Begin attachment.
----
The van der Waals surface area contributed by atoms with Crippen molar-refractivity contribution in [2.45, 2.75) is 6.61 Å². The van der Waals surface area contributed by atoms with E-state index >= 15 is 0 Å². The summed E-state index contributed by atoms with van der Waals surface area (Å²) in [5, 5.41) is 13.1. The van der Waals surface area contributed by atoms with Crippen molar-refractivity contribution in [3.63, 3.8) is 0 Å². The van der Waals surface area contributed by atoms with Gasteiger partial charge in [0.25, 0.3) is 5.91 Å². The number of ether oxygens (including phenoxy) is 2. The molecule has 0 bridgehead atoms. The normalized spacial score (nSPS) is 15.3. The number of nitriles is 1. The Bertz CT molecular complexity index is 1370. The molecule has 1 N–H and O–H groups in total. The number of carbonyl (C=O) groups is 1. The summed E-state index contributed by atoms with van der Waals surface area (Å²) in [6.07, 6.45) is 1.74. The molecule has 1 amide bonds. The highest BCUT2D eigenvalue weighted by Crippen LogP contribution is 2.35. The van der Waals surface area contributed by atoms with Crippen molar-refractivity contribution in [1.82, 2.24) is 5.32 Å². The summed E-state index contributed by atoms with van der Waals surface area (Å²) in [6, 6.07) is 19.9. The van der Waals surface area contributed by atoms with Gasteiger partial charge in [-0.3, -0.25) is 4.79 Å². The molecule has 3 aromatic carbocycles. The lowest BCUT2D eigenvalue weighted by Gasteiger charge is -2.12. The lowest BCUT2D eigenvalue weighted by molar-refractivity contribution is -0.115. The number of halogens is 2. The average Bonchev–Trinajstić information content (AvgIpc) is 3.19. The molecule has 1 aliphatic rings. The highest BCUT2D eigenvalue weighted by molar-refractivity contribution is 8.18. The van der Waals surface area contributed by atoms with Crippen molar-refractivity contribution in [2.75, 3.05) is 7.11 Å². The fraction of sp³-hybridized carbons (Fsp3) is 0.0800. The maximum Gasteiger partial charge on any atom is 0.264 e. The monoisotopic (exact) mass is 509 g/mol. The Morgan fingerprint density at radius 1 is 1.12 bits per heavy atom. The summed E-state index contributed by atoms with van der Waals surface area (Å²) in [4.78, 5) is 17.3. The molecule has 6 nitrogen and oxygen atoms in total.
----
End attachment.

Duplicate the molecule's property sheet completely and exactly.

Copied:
The van der Waals surface area contributed by atoms with Crippen molar-refractivity contribution in [2.45, 2.75) is 6.61 Å². The van der Waals surface area contributed by atoms with E-state index >= 15 is 0 Å². The summed E-state index contributed by atoms with van der Waals surface area (Å²) in [5, 5.41) is 13.1. The van der Waals surface area contributed by atoms with Crippen molar-refractivity contribution in [3.63, 3.8) is 0 Å². The van der Waals surface area contributed by atoms with Gasteiger partial charge in [0.25, 0.3) is 5.91 Å². The number of ether oxygens (including phenoxy) is 2. The molecule has 0 bridgehead atoms. The normalized spacial score (nSPS) is 15.3. The number of nitriles is 1. The Bertz CT molecular complexity index is 1370. The molecule has 1 N–H and O–H groups in total. The number of carbonyl (C=O) groups is 1. The summed E-state index contributed by atoms with van der Waals surface area (Å²) in [6.07, 6.45) is 1.74. The molecule has 1 amide bonds. The highest BCUT2D eigenvalue weighted by Crippen LogP contribution is 2.35. The van der Waals surface area contributed by atoms with Crippen molar-refractivity contribution in [1.82, 2.24) is 5.32 Å². The summed E-state index contributed by atoms with van der Waals surface area (Å²) in [6, 6.07) is 19.9. The van der Waals surface area contributed by atoms with Gasteiger partial charge in [-0.3, -0.25) is 4.79 Å². The molecule has 3 aromatic carbocycles. The lowest BCUT2D eigenvalue weighted by Gasteiger charge is -2.12. The lowest BCUT2D eigenvalue weighted by molar-refractivity contribution is -0.115. The number of halogens is 2. The average Bonchev–Trinajstić information content (AvgIpc) is 3.19. The molecule has 1 aliphatic rings. The highest BCUT2D eigenvalue weighted by molar-refractivity contribution is 8.18. The van der Waals surface area contributed by atoms with Crippen molar-refractivity contribution in [2.75, 3.05) is 7.11 Å². The fraction of sp³-hybridized carbons (Fsp3) is 0.0800. The maximum Gasteiger partial charge on any atom is 0.264 e. The monoisotopic (exact) mass is 509 g/mol. The Morgan fingerprint density at radius 1 is 1.12 bits per heavy atom. The summed E-state index contributed by atoms with van der Waals surface area (Å²) in [4.78, 5) is 17.3. The molecule has 6 nitrogen and oxygen atoms in total.